In the file
kern/pmap.c, you must implement code for the following functions.
check_page(), called from
mem_init(), tests your page table management routines. You should make sure it reports success before proceeding.
JOS divides the processor's 32-bit linear address space into two parts.
User environments (processes),
which we will begin loading and running in lab 3,
will have control over the layout and contents of the lower part,
while the kernel always maintains complete control over the upper part.
The dividing line is defined somewhat arbitrarily
by the symbol
reserving approximately 256MB of virtual address space for the kernel.
This explains why we needed to give the kernel
such a high link address in lab 1:
otherwise there would not be enough room
in the kernel's virtual address space to map
in a user environment below it at the same time.
You'll find it helpful to refer to the JOS memory layout diagram
inc/memlayout.h both for this part and for later labs.
Since kernel and user memory are both present in each environment's address space, we will have to use permission bits in our x86 page tables to allow user code access only to the user part of the address space. Otherwise bugs in user code might overwrite kernel data, causing a crash or more subtle malfunction; user code might also be able to steal other environments' private data.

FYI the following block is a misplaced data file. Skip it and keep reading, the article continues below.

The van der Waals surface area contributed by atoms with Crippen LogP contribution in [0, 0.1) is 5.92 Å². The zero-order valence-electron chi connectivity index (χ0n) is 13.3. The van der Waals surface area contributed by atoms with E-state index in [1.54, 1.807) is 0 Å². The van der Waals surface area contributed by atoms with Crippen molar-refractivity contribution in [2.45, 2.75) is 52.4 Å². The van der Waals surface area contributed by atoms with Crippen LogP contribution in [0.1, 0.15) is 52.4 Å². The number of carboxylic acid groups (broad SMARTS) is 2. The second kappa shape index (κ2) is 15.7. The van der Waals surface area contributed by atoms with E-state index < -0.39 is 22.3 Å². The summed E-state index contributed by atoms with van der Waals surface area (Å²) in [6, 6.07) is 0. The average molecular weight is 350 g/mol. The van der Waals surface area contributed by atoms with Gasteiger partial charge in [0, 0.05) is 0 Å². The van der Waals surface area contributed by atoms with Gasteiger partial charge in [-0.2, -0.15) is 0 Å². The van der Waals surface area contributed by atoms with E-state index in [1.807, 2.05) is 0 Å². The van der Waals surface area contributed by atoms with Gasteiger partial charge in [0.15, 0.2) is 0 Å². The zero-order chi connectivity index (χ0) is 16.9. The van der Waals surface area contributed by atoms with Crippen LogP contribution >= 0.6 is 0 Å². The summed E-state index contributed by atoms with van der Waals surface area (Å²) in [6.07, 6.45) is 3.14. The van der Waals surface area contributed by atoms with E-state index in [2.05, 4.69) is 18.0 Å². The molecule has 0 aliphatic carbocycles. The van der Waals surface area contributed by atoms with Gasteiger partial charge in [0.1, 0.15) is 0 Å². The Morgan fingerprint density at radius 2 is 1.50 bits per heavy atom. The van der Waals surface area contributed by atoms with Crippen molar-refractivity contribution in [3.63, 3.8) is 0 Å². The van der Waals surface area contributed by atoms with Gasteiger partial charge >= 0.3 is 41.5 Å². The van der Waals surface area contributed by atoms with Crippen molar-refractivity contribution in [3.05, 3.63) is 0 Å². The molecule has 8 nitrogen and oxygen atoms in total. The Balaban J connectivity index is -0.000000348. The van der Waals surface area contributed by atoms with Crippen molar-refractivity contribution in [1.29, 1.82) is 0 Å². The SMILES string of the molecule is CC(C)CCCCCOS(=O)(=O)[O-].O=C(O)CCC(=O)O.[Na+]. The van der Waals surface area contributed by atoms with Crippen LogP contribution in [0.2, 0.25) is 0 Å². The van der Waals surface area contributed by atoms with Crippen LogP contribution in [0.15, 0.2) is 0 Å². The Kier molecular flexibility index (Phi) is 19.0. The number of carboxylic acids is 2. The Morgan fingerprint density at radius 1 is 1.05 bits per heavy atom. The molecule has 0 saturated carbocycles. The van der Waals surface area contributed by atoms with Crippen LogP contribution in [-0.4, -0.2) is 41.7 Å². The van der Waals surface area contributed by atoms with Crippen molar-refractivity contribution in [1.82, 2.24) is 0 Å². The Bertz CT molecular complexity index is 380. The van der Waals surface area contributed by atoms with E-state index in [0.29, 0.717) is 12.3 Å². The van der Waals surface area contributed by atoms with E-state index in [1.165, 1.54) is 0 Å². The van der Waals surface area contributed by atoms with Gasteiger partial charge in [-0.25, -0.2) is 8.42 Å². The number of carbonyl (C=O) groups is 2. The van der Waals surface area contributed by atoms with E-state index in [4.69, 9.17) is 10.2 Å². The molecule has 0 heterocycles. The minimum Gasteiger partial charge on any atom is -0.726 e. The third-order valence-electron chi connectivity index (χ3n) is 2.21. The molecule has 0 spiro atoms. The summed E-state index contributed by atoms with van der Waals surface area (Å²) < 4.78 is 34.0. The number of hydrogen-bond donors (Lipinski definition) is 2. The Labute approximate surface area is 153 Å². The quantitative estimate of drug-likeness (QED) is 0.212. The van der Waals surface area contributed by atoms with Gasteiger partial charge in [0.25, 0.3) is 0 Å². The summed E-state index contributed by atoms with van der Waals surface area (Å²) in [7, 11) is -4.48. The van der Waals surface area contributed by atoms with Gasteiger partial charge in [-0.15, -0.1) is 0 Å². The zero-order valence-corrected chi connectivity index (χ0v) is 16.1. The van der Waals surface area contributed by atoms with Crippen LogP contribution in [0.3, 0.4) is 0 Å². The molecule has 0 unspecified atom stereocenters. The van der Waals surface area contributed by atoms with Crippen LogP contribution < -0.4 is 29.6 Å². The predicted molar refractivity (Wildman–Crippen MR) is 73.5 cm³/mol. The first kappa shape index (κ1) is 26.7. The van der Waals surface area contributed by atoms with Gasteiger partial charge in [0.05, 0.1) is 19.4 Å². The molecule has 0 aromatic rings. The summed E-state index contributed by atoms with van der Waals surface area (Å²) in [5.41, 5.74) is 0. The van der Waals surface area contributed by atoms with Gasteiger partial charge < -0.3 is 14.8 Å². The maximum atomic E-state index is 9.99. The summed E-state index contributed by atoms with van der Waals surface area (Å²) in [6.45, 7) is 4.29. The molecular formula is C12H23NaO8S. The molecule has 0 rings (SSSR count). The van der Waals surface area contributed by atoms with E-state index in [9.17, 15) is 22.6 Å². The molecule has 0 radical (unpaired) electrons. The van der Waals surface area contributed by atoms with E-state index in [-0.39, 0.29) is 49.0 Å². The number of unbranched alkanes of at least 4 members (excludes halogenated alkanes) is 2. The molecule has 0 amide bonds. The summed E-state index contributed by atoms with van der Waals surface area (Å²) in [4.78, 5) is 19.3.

The user environment will have no permission
to any of the memory above
while the kernel will be able to read and write this memory.
For the address range
both the kernel and the user environment have the same permission:
they can read but not write this address range.
This range of address is used to expose
certain kernel data structures read-only to the user environment.
Lastly, the address space below
UTOP is for the user environment to use;
the user environment will set permissions for accessing this memory.
Now you'll set up the address space above
the kernel part of the address space.
inc/memlayout.h shows the layout you should use.
You'll use the functions you just wrote
to set up the appropriate linear to physical mappings.
Fill in the missing code in
mem_init()after the call to
Your code should now pass the
What entries (rows) in the page directory have been filled in at this point? What addresses do they map and where do they point? In other words, fill out this table as much as possible:
Entry Base Virtual Address Points to (logically): 1023 ? Page table for top 4MB of phys memory 1022 ? ? . ? ? . ? ? . ? ? 2 0x00800000 ? 1 0x00400000 ? 0 0x00000000 [see next question]